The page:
This story makes no sense. (E)
If anyone never needed to open an illegal bank account, using a false foreign resident's card somehow received thanks to his old University of Tokyo ID, this in order to receive money transfers of consulting fees from Japanese companies, then First Secretary Li Chunguang of the Embassy of the People's Republic of China was that person.
Li was as well-connected as any Chinese could conceivably be, having studied both at the prestigious Matsushita Institute of Government and Management -- the finishing school of both Prime Minister Noda Yoshihiko and Foreign Minister Gemba Koi'ichiro-- and at the University of Tokyo's Institute of Oriental Culture, presided over during the years Li was there by the extremely influential Tanaka Akihiko, now Todai's Vice President.
Li should have never been in need of money, at least not in performance of his duties. In addition to his diplomatic salary, he was secretly a member of the General Staff of the People's Liberation Army. With his fluent Japanese and his contacts in business, government and politics, it is inconceivable that China's Ministry of Foreign Affairs, Chinese security agencies and/or the PLA would not have a limitless and quite legal ATM account for Li to draw upon to pay for information, when he needed to do so.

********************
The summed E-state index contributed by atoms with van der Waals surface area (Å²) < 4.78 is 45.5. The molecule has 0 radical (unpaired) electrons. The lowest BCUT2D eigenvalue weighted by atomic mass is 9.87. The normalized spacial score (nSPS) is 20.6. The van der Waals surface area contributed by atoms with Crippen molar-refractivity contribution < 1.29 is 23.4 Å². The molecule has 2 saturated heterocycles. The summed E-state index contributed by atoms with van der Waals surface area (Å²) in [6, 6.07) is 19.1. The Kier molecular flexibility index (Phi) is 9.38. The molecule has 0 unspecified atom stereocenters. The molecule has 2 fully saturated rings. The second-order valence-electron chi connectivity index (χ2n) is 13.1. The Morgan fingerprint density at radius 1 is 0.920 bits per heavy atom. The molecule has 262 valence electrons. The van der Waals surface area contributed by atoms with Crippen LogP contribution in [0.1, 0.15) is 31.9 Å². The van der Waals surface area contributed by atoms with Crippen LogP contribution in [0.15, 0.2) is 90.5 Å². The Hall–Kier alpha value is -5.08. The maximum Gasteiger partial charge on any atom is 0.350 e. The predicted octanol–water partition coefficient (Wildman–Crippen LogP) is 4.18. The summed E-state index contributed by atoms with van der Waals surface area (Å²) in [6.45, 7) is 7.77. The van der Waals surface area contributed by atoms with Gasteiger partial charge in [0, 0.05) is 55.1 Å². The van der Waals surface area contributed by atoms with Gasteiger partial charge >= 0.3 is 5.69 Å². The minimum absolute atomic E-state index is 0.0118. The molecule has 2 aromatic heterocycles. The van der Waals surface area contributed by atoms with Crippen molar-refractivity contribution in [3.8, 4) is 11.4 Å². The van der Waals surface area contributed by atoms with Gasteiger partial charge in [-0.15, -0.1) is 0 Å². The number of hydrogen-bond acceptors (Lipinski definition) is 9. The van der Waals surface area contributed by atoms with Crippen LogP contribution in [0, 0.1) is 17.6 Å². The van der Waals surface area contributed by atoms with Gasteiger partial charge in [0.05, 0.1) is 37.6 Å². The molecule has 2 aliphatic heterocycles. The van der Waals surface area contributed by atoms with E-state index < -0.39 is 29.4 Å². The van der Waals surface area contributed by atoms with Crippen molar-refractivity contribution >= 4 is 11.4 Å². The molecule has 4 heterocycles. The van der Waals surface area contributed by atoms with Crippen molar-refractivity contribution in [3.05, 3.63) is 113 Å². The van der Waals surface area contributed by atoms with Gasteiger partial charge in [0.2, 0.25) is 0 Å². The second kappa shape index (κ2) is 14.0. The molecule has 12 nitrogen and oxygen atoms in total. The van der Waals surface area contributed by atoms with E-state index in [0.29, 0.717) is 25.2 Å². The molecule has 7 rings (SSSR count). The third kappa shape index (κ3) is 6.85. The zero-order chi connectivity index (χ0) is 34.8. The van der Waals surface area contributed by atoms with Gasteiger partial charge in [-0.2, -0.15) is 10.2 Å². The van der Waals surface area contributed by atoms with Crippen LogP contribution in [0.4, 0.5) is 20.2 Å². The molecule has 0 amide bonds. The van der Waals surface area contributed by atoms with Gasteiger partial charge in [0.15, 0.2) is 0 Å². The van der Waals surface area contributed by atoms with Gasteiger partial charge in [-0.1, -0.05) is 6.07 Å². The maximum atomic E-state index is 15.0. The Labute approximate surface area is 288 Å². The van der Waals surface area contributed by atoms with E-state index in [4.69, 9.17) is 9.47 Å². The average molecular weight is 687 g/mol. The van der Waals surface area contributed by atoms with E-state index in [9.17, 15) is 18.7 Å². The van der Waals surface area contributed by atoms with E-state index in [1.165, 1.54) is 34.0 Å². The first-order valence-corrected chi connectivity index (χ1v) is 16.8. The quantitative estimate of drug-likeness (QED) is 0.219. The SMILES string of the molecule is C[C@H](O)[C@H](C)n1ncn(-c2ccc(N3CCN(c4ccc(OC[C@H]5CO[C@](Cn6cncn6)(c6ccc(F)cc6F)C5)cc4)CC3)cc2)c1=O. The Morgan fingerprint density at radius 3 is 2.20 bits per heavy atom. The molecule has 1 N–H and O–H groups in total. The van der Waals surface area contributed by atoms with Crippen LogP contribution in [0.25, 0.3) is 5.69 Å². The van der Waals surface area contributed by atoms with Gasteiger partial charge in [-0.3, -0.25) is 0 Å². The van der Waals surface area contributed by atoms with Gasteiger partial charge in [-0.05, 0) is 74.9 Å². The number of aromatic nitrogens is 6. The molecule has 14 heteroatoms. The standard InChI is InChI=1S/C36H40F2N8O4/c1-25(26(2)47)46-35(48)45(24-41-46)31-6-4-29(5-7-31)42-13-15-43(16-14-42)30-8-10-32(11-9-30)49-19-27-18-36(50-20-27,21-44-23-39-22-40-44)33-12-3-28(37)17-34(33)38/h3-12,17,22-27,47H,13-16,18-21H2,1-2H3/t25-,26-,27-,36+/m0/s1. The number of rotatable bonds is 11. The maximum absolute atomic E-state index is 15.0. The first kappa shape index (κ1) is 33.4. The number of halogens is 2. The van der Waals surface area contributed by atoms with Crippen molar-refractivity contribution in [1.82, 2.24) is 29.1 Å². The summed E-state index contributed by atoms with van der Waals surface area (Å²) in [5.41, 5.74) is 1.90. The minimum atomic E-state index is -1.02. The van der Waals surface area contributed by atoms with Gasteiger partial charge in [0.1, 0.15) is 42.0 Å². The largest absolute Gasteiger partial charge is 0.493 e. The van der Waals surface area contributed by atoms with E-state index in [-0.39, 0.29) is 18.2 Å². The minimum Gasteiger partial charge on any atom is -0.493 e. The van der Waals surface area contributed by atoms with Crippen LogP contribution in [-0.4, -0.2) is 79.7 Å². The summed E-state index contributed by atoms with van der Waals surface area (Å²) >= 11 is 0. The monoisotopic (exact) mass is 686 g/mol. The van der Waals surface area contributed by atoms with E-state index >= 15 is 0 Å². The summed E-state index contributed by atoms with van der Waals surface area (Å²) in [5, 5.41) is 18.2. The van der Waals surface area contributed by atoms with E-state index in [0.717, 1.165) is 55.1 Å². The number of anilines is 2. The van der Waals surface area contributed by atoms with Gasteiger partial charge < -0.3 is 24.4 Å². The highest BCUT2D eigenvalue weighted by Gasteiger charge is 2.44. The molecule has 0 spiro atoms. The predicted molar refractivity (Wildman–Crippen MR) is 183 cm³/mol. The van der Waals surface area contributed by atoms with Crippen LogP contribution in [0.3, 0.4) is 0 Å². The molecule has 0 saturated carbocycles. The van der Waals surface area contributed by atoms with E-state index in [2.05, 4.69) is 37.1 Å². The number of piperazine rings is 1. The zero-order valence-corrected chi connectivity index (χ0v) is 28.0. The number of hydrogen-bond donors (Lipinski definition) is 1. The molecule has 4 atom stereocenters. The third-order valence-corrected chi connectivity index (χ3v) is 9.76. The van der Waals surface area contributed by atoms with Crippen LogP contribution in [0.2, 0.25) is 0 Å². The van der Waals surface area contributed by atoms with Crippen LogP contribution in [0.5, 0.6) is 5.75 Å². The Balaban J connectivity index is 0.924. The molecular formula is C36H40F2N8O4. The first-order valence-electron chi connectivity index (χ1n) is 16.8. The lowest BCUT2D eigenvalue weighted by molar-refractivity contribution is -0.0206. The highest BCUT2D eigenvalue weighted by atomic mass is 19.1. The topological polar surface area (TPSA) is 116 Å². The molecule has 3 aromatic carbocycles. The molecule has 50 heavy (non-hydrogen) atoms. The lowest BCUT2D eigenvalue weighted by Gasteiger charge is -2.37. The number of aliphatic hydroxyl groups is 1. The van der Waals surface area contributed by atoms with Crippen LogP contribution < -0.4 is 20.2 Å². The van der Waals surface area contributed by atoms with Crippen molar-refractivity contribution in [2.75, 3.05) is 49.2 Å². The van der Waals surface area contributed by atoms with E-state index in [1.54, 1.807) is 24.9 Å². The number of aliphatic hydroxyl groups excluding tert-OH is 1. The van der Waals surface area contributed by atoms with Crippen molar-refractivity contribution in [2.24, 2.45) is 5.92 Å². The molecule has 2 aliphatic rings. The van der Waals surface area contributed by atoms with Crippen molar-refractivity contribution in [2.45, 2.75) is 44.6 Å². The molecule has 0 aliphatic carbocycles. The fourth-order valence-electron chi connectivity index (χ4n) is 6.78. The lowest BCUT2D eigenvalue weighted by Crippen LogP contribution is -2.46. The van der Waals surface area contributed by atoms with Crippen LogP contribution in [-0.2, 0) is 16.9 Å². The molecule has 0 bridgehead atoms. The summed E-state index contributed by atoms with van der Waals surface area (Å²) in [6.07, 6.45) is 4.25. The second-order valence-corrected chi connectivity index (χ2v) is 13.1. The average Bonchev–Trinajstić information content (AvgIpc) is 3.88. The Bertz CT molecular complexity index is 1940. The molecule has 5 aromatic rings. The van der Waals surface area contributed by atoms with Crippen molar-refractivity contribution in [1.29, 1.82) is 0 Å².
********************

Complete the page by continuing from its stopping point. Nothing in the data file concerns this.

So I think Channel Sakura, which has an old Okazaki Institute (!) seminar video showing Li's face, name and affiliation (Your tube - J) and the major news outlets are mistaken in claiming that Li used the money he accepted as consulting fees for spying purposes. It just does not stand to reason that anyone in the Government of China would sign off on such clumsy method of buying information.
Then again, it is impossible to understand how someone as valuable as Li would ever stoop so low as to be shilling for what amounted to pocket change.
Like I said, this story makes no sense.
The only person who can explain it is Li, who made it out of the country on May 23, just ahead (?!?) of Japanese authorities ready to detain and expel him for violations of the Vienna Convention prohibiting serving diplomats from conducting business in the countries in which they do their service.
My guess is that no one will be seeing much of the handsome and worldly Mr. Li for quite some time.
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